It’s 5 O’Clock Somewhere

Readers, I’m leaving for New York tomorrow and I’ll be there for the weekend.  When I’m not taking in the Christmas tree and skaters in Rockefeller Center and combing the Upper West Side flea market and smart boutiques for stocking stuffers, I will be on the prowl for some interesting food finds and restaurant dishes to write about.  I promise a blog post from the road.

But yikes!  Our annual holiday brunch falls on the following weekend, and it will be a bit of a scramble to pull everything together – shopping, cooking, cleaning, decorating the tree – in five working weekdays.  So I got a jump on things today by testing out three cocktails I devised for our brunch guests.  I’m sure you’ll forgive that I had to start testing at one-thirty this afternoon.  As noted above, it’s five o’clock somewhere.

For the past couple of years we have served a Blood Orange Punch before and during the informal buffet-style meal, but after last year, when I couldn’t find bottled blood orange juice locally and had to order it online to be delivered, I thought a drink change was in order for this year.  Changing things up a bit also offered me a creative opportunity.  What if I concocted a drink for each invited couple, something to – in some way –  match their personalities or tastes or heritage?   Presenting them with such a drink, talking about it, then doing an informal tasting could inject a freshness into our  years’ old tradition of gathering.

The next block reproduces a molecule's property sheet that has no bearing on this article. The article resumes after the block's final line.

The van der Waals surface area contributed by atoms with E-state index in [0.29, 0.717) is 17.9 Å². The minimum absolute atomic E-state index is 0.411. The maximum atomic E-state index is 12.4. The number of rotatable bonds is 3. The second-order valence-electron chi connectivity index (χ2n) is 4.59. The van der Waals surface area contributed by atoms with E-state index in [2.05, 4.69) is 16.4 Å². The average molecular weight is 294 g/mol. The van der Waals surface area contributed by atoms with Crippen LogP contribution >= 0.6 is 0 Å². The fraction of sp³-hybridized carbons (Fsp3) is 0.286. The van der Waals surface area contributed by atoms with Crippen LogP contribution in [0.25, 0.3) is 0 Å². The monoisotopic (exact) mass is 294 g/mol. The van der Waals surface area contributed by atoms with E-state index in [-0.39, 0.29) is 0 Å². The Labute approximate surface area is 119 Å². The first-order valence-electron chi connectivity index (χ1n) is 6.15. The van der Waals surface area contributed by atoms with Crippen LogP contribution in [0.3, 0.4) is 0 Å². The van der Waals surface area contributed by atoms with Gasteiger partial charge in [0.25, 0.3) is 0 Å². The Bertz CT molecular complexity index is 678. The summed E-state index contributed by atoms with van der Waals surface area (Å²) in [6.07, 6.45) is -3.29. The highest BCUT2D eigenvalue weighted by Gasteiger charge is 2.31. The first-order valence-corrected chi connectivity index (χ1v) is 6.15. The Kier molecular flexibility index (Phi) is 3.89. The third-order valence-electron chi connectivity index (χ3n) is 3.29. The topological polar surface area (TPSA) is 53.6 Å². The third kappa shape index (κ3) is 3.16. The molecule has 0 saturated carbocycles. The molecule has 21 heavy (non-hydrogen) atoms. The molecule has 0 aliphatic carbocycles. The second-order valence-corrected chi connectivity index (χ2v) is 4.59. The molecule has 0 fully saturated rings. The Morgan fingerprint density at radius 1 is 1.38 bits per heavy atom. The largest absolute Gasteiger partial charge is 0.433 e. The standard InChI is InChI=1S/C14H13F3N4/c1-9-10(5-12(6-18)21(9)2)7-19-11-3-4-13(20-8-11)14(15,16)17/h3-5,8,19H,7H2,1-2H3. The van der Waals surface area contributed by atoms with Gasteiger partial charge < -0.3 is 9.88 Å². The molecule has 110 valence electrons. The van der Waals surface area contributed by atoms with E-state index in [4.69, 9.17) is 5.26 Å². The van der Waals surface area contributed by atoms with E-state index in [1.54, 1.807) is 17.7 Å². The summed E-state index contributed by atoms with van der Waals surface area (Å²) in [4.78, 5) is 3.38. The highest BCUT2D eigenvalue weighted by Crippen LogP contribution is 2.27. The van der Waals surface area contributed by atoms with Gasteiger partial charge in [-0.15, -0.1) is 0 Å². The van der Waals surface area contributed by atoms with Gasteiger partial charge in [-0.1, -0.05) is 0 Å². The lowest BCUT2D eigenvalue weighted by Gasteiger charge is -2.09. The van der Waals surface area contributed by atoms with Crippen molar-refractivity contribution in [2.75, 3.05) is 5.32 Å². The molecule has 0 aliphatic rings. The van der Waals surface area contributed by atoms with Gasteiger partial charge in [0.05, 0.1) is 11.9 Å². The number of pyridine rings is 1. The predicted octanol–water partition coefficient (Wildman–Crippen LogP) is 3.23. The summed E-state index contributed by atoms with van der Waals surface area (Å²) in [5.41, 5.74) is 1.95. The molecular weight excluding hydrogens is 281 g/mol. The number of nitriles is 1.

Maybe.  It might also be a huge bust.

An avowed wine drinker, I know little about tasting cocktails, less about mixing them.  Lucky for me Dale DeGroff  does, even luckier that he wrote a book about mixology called The Craft of the Cocktail, and luckier still that it resides on my cookbook shelf.  I did a little reading.

Dizzying reading.  The world of liquors, liqueurs, syrups, and bitters is a vast and mysterious one, and I will never be able to memorize a few recipes, let alone mix hundreds of drinks upon request.  But DeGroff is the kind of expert who can demystify his subject and fill a person with confidence.  Hence  “craft” rather than “art” of the cocktail.  With a few basic principles under the belt, and enough practice, anyone can mix a fine drink.

Or at least take a stab at it.

The basics?